How to Raise Awareness through the Press
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This weekend Charlotte Fitzmaurice’s heart-breaking story appeared in The Sunday Mirror. Today, it also appeared in the Express, The Daily Mail, The Scotsman and several online publications.
Brave Charlotte, 36, from Barking, Essex, won the right to let her 12 –year-old disabled daughter die in a landmark court case after writing a heart-breaking letter to the judge.
The letter read: ‘My daughter is no longer my daughter, she is merely just a shell, the light from her eyes is now gone and is replaced with fear and a longing to be at peace.’ Single mum Charlotte spent 12 years caring for Nancy, who was an inpatient at Great Ormond Street Hospital (GOSH).
Nancy was born blind with hydrocephalus, meningitis and septicaemia. Her mother rushed her to hospital at ten days old and a shunt was fitted in her brain. Medics then delivered Charlotte the devastating news that her daughter would only live two to four years.
Nancy was diagnosed with epilepsy at six months old. Unable to swallow, she was fed and medicated through a tube. But Nancy fought to survive and her mother spent 12 years in and out of hospital.
Also suffering from gut failure, she had become intolerant to the cocktail of morphine and ketamine prescribed to help with the pain. Her symptoms were no longer being managed and Charlotte could only watch as her daughter screamed in pain, often for upto 24 hours. Nancy’s development was severely stunted and her level of communication was less than that of a six week old baby.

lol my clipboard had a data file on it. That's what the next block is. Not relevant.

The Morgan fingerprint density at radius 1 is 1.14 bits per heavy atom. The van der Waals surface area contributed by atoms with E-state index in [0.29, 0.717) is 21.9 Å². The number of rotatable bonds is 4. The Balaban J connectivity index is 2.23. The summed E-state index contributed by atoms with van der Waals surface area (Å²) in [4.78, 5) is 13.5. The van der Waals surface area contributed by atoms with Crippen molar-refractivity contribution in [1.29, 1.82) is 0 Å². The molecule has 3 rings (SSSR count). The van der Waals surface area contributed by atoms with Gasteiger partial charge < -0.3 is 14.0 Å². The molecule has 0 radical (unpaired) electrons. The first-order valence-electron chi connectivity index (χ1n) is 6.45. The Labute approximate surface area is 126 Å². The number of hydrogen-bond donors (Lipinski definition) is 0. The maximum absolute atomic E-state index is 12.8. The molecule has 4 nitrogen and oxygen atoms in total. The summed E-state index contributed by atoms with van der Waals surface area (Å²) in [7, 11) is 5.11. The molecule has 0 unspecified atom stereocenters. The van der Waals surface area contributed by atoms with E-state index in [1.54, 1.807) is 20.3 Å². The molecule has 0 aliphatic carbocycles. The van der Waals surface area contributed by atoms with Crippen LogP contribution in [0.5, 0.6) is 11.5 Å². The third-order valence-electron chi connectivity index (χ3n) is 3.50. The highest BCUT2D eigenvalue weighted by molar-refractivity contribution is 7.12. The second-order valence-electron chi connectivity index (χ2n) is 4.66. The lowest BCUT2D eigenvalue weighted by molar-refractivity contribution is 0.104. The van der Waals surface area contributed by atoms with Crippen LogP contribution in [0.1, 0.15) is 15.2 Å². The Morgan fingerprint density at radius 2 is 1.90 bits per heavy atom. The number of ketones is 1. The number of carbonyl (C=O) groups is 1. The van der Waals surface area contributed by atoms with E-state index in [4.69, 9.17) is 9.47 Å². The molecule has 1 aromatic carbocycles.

After a routine operation to have a kidney stone removed, her condition worsened and it became clear to doctors that no more could be done for Nancy. Charlotte attended an ethics meeting with the hospital board and it was decided that they would stop feeding Nancy.
Doctors explained it could take months for her daughter to die but there was nothing more they could do. Desperate to stop her suffering, Charlotte then battled to have her fluids and drugs stopped in order for her to have a quicker, more painless death.
GOSH were unable to give Charlotte this right, but agreed to take the case to the High Court on her behalf. On 7th August, Justice Eleanor King read Charlotte’s statement out in court and instantly declared it was in Charlotte and Nancy’s best interests to withdraw fluids and let her die.
After fluids were withdrawn, Charlotte watched her daughter writhe in pain for 13 days. On 21st August, Nancy died. Charlotte said: “Nancy was my life and I spent every day since she was born caring for her. No mother wants their child to die but I had to do what was right for her. After more than a decade of watching my only child live with excruciating pain, I decided enough was enough.
“As a mother, all I could fight for now was Nancy’s right to die with dignity. Now, I have to live with that guilt forever.”
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